Residents of some North Shore school districts saw their property taxes rise this year even though their districts’ tax levies stayed flat or decreased.
Changes to the proportions of Nassau County’s four taxpayer classes this year shifted more of the tax burden to residents and businesses and away from apartment buildings and utility properties in some districts.
That left surprised residents facing bigger tax bills in the East Williston school district, which did not increase its total tax levy, and in the Mineola school district, where the tax levy fell slightly, officials said.
“You don’t know after we vote on our levy how they’re going to change the proportion of the pie,” said Michael Nagler, the Mineola school district superintendent.
The changes are largely an effect of Nassau County’s property tax system that allows homeowners to dispute their tax bills, school district and county officials said.
Lump-sum payments for properties no longer on the tax rolls — namely those owned by the Long Island Power Authority — also play a role in East Williston, officials there said.
“If I’m a resident, which I am, if I’m a taxpayer, which I am, I’m furious at Nassau County,” said Mark Kamberg, the East Williston school board president.
Each year, the Nassau County assessor’s office determines what percentage of each school district’s property falls into each of four taxpayer classes — residences, apartments, utility properties and businesses. Each class’s percentage is called the adjusted base proportion.
The percentage of residential and business properties in Mineola and East Williston each rose slightly this year, leaving those taxpayers footing more of the district’s total tax bill, school officials said.
Combined with a decrease in the total assessed property value across the board, that caused the tax rates for residents and businesses to rise while the utility tax rate is set to fall in both districts, officials said.
Though the East Williston district’s tax levy stayed flat, the tax rate rose 3.71 percent to $931 per $100 of assessed value for homeowners. Homeowners hold 94.4 percent of the property, up from 94.17 last year.
Businesses comprise about 4.2 percent of the property and are seeing an increase of nearly 15 percent to $288 per $100 of assessed value. Utilities, though, comprise about 1.2 percent of the property and are seeing their tax rate fall by 12.4 percent.
In Mineola, homeowners’ tax bills are rising an average of 3.83 percent although the district’s total tax levy is falling by 0.012 percent. Homeowners account for about 53.98 percent of the property, up from 53.13 percent last year.
In the Roslyn school district, the homeowners’ tax rate is increasing 3.5 percent despite the total tax levy increasing only 0.3 percent, said Barry Edelson, a district spokesman. Their adjusted base proportion increased by 0.6 percent and the total assessed value decreased by 2.5 percent, Edelson said.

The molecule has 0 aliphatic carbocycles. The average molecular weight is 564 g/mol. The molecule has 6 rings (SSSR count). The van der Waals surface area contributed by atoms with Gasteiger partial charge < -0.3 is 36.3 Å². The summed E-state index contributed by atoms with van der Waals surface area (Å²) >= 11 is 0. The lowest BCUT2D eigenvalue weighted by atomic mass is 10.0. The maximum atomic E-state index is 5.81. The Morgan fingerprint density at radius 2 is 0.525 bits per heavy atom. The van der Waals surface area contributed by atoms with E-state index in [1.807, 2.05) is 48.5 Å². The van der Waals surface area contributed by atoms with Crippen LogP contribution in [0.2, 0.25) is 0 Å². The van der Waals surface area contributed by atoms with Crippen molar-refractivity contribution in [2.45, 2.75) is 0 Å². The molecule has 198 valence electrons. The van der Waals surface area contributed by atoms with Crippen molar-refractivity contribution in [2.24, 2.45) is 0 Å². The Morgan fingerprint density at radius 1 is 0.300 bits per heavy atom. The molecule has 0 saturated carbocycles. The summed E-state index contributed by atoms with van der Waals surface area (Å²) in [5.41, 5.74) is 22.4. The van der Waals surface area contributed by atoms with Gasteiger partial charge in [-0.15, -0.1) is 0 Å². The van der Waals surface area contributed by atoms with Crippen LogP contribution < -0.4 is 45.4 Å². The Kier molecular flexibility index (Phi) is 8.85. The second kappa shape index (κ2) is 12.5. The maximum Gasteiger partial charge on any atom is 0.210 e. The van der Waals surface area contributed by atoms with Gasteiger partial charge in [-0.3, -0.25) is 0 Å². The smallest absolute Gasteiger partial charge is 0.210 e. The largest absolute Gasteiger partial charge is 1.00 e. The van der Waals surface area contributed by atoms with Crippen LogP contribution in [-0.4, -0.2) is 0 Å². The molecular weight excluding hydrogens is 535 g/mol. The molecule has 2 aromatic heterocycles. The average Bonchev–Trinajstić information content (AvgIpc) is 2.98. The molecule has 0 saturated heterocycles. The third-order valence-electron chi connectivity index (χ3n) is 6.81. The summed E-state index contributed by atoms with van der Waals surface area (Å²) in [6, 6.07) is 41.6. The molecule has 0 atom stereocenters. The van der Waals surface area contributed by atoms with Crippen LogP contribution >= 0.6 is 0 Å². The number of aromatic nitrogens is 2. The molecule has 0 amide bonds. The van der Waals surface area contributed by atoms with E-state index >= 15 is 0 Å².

The tax rate for each class is calculated by dividing its portion of the total tax levy by its total assessed property value. That means the rate increases if the adjusted base proportion rises or the assessed value falls.
When both happen simultaneously, as with this year, it’s a “double-whammy” for taxpayers, Nagler said.
The adjusted base proportion shifts each year based on brick-and-mortar changes to properties and real estate market fluctuations, said Michele Spara, a deputy Nassau County assessor.
When proportions for some classes decrease, others must increase to pick up the difference, Spara said.
The total assessed value generally falls each year because many residents and businesses challenge their assessments and get them revised downward, Spara said.
That means tax bills would likely rise even if the adjusted base proportion and total tax levy stay flat, Spara said.
“If somebody’s not paying their fair share, somebody else is always going to,” Spara said.
Properties that make payments in lieu of taxes, or PILOTs, come off the tax rolls, lowering that class’s adjusted base proportion and often shifting the burden onto residents and businesses, Pirro said.
That’s what happened in East Williston and other Nassau school districts when LIPA’s parcels went off the tax rolls under state law, Pirro said.
But a senior LIPA official said the authority has paid PILOTs since 1998, and its properties have nothing to do with changes to the adjusted base proportion for the utility class.
Nassau County’s efforts to resolve issues with commercial property assessments may have driven those changes, the official said.
LIPA’s payments for the last school year initially came up short because of a disagreement with Nassau County that became the subject of a lawsuit between LIPA, the county and its 56 school districts. LIPA’s payments cannot increase more than 2 percent over the prior year under the 2013 LIPA Reform Act.
The power authority has since paid the full amount it was billed for last year, but it will take a discount on future payments before the end of this year under a settlement of the lawsuit.
The Mineola school district gets PILOTs from LIPA and from the commuter apartment complexes.
Though they can affect the adjusted base proportions, PILOTs do give districts revenue for which they don’t have to ask taxpayers, said Jack Waters, Mineola’s assistant superintendent for finance and operations.
“It’s not a dollar-for-dollar trade-off, but it certainly helps,” he said.
More residents are understanding why their tax bills go up, Spara said, but “at the end of the day they’re unhappy because the taxes are so high.”
Max Zahn contributed reporting.
Reach reporter Noah Manskar by e-mail at [email protected] or by phone at 516.307.1045 x204. Also follow us on Twitter @noahmanskar and Facebook at facebook.com/theislandnow.